Goldman Sachs, Intermediate Capital Group and Landmark Partners led a deal to move software company Ivanti out of older Clearlake Capital funds and into a continuation vehicle, giving the GP more time to grow the company.
While secondaries activity was generally slow through the pandemic, GP-led deals started to come back around mid-summer. At this point, the market for GP-led processes like single-asset deals and fund restructurings is frenetic, sources said.
Much of the activity, like Ivanti, is being facilitated by Evercore’s secondaries advisory team, which appears to be leading the market resurgence, sources have told Buyouts. Credit Suisse also worked as an adviser on the Ivanti transaction, sources said.
The Ivanti deal included a broad investor group and was described by several sources as the quickest-ever GP-led deal to reach completion. From the time it hit the market to close, the deal took about 45 days, one of the sources said.
Total value of the deal tallied around $1.25 billion, with several hundred million dollars in reserve for future add-on activity, sources said. The continuation fund holding Ivanti has a five-year term, with two one-year extensions, one of the sources said.
“What a great reason to do a deal: it’s a great company that’s run out of capital and time in older funds, the GP thinks it’s a great asset, so you put it into a continuation fund for more time to grow it,” said a secondaries buyer.
“This was less about an older fund trying to clean up and more about a Tier 1 asset that needed capital to consolidate a market,” another person with knowledge of the deal said.
Other investors in Ivanti’s secondary included Blackstone Group and AlpInvest Partners, along with smaller investors, sources said.
The speed at which Ivanti reached final close is surprising considering the deal’s complexity. Clearlake held Ivanti in three older pools: Funds II, III and IV. LPs in those funds were given the option to either sell their exposure in Ivanti or roll their interests into the continuation fund.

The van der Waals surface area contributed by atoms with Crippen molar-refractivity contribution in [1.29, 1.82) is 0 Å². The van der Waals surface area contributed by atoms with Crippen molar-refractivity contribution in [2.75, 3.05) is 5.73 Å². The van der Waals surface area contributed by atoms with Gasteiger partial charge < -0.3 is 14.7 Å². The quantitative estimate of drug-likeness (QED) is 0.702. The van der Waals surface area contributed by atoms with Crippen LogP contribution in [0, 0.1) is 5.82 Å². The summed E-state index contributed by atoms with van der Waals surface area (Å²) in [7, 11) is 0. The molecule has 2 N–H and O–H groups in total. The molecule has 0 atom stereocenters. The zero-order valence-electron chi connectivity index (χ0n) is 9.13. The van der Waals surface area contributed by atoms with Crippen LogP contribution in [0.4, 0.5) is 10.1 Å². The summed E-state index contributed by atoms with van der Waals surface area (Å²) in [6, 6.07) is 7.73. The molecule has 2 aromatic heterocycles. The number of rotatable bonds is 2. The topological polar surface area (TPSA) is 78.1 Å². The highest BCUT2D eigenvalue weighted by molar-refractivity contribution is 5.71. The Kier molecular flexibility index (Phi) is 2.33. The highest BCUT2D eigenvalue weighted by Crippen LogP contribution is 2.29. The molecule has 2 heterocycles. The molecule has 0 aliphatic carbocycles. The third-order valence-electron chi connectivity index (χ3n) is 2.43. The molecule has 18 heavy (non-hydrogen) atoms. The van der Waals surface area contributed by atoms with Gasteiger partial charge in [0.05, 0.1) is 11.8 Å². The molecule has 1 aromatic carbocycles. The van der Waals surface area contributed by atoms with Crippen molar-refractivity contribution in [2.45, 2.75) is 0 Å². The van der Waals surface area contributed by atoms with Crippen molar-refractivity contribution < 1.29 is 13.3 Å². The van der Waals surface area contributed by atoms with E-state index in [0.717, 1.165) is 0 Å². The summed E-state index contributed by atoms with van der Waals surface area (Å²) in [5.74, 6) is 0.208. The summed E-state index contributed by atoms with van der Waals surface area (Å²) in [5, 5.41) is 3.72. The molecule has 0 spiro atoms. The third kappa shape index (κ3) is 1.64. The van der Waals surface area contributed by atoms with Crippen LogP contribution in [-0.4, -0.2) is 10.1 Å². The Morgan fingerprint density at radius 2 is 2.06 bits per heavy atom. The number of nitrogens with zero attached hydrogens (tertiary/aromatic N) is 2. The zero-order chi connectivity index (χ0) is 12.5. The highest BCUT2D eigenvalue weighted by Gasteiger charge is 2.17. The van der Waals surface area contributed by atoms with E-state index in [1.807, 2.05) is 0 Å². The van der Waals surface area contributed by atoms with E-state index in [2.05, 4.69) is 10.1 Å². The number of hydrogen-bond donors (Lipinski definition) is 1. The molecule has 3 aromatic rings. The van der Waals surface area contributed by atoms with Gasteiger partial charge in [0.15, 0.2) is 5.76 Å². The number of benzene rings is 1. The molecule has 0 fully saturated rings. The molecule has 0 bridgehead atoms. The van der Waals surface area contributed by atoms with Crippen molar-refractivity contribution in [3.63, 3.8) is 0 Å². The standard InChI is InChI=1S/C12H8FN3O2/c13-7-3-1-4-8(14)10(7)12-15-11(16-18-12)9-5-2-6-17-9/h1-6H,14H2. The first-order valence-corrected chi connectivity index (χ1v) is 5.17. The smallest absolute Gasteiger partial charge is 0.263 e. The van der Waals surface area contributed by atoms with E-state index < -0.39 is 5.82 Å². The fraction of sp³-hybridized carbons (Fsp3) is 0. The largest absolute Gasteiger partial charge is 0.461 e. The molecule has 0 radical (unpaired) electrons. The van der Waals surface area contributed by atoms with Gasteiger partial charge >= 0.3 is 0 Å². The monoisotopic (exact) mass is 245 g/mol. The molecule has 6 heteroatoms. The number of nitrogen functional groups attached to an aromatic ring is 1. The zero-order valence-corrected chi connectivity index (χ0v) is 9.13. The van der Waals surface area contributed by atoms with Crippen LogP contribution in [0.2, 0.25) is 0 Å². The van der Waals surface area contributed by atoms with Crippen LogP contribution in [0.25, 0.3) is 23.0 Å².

One thing that helped speed up the deal was that TA Associates made a minority investment in Ivanti shortly before the secondaries process kicked off. TA’s investment provided a valuation for the company (which was more than $2 billion). Traditionally GP-led secondaries deals involve one or more fair-value assessments from third-parties to help set pricing. In this case, another GP – one that is widely respected for its tech investing acumen – helped set the price.
The history of how Clearlake built the company is complex.
In 2015, Clearlake acquired FrontRange Solutions and merged it with existing portfolio company Lumension Security, which it bought in 2014, to form Heat Software. Clearlake in 2017 acquired cybersecurity provider LANDesk Software from Thoma Bravo and merged it with Heat Software. The firm renamed the combined company Ivanti.
Further expanding the business, in 2017 Ivanti added-on RES Software and Concorde Solutions.
Ivanti is one of several single-asset processes in the market or preparing to come to market. Thomas H. Lee Partners is seeking to raise $400 million to $600 million to move HighTower Advisors out of Fund VII and into a continuation vehicle, Buyouts previously reported.
Single-asset deals accounted for 30 percent of GP-led transactions in the first half, up from 20 percent in 2019, according to first-half secondaries volume report from Evercore. GP-led deals were about 39 percent of an estimated $18 billion total deal volume in the first half, Evercore found.